In a policy reversal many years in the making, the NCAA now allows student-athletes (“SAs”) to benefit from the use of their name, image, and “likeness,” such as their nickname or voice (“NIL”). The policy change includes not just current collegiate athletes, but also SAs in high school and younger, and opens the door to a variety of business opportunities for SAs. But it isn’t as simple as finding a match and getting paid. A bad NIL deal will impact the long-term value of a SA’s personal brand, and potentially the SA’s eligibility to play for NCAA college institutions. Here, we provide an introduction to the most important issues that SAs and companies must keep in mind for NIL deals. Keep an eye out for further discussions on each of these issues in our upcoming series on NIL topics.
- Applicable laws vary from state-to-state and institution-to-institution.
The NCAA’s policy toward NIL deals changed, and in response, school and state laws are changing too. Each state also has its own body of law to cover NIL rights more generally. SAs and their advisers have to stay up to speed on these changing regulations and make sure that any deal will comply with the right set of regulations. Check back for a future article on Michigan-specific laws affecting NIL.
- Not every deal is allowable.
NIL deals aren’t as simple as putting into writing whatever terms the SA and a sponsor agree on. All the regulations mentioned above will affect the terms, and schools in particular will seek to protect their interests. As an example, some schools can require modifications to a SA’s deal if they sense a conflict between the proposal and an existing agreement with a university sponsor. Any deal with a company that might harm the school’s reputation is also prohibited. SAs (and their sponsors) must be careful to identify and satisfy all applicable regulations.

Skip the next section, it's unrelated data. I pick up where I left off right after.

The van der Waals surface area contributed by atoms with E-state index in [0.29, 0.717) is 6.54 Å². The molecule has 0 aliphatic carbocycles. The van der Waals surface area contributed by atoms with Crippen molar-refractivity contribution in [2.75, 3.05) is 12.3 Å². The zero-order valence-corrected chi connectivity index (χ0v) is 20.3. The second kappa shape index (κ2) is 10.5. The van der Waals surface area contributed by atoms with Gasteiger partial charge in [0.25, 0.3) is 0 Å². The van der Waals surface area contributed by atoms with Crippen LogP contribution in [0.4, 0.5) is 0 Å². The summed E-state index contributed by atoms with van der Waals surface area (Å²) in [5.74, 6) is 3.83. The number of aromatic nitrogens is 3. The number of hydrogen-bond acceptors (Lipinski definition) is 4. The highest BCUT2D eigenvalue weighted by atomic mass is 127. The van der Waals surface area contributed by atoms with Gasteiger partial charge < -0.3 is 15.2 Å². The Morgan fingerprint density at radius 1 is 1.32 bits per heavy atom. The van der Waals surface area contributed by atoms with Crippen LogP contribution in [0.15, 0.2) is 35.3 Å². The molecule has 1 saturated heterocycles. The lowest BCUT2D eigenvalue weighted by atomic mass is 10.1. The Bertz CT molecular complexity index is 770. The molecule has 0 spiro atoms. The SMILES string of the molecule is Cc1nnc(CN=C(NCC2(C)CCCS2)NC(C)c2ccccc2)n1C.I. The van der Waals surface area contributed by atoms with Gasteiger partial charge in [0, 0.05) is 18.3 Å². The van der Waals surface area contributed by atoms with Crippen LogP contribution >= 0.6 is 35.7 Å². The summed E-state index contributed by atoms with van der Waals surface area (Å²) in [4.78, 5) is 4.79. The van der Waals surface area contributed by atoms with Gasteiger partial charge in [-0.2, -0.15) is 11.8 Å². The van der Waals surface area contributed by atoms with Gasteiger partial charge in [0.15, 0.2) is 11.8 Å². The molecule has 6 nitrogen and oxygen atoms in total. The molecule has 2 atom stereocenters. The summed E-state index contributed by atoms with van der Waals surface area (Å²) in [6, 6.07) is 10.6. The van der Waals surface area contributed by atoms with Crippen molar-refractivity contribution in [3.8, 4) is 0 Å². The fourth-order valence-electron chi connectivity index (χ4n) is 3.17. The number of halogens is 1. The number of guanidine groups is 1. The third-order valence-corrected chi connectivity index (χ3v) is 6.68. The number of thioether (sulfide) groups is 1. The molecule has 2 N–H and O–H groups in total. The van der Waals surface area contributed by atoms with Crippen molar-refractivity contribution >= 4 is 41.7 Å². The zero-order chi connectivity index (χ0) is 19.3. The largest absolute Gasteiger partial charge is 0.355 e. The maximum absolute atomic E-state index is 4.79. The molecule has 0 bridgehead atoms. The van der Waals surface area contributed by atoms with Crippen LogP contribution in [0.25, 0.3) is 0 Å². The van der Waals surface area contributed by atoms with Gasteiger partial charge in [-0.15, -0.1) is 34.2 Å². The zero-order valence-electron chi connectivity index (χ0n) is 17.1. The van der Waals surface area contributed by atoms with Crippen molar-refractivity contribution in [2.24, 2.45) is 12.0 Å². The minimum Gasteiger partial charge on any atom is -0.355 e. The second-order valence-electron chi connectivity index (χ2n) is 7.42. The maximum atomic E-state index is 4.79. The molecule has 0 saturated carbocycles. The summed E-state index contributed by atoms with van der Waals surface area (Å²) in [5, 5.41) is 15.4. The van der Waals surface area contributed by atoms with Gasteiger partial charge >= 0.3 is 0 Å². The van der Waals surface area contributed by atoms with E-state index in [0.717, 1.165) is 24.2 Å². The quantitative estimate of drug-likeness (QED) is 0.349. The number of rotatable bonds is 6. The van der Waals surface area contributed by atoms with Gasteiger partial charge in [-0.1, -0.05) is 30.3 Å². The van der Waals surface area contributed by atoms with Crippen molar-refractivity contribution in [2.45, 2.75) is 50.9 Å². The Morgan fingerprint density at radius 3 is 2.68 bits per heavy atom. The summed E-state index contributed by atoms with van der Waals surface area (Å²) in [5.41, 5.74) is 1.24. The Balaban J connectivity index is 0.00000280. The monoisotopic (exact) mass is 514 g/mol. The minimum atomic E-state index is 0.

- Deal terms can affect eligibility.
Perhaps most importantly, deal terms can still affect a SA’s NCAA eligibility as an amateur. For example, “pay to play” deals that provide bonuses for meeting certain performance benchmarks (like points scored) or deals that require enrollment at a particular institution will cost SAs their NCAA eligibility. These and other examples will be discussed in future installments of this series.
- A Student-Athlete’s rights aren’t the only ones involved.
A NIL deal must account for not only the SA’s and sponsor’s rights, but the rights of third parties. The latest highlight-reel play might go viral on social media, but can a SA’s sponsor use that footage as part of its NIL deal? The SA was wearing a school uniform, and a third-party captured the footage. Did the school give permission to use its trademarks? Who owns the rights to the footage? Did any teammates with their own NIL deals appear in the content? Which party has to clear these rights? These are among the questions that SAs and companies must ask before posting content, and for which a contract must provide a clear game plan.
- Student-Athletes must keep the long-term future in mind.
Endorsement deals have the power to create long-lasting, popular associations between a SA and a brand. Both sides of the deal have to think about the implications of a deal five, ten, and twenty years from now. For example, what happens if one party to a deal becomes the subject of significant negative publicity? Will a SA’s affiliation with a company affect their post-athletic career? These are considerations beyond the immediate monetary value that both parties to a deal must keep in mind when signing a contract.
- NIL money can affect student aid.
NIL income can be a great financial tool for otherwise busy SAs. But, these deals can have larger financial implications. Compensation for a SA’s NIL is excluded from NCAA financial aid limitations, but increased income can reduce the amount of need-based aid a SA receives. SAs must be careful to ensure that any deal they enter won’t cost them more than it’s worth.
The rapidly developing legal environment surrounding NIL deals - and the potential ramifications of a badly constructed contract - are compelling reasons to seek competent professional advice before accepting an endorsement deal.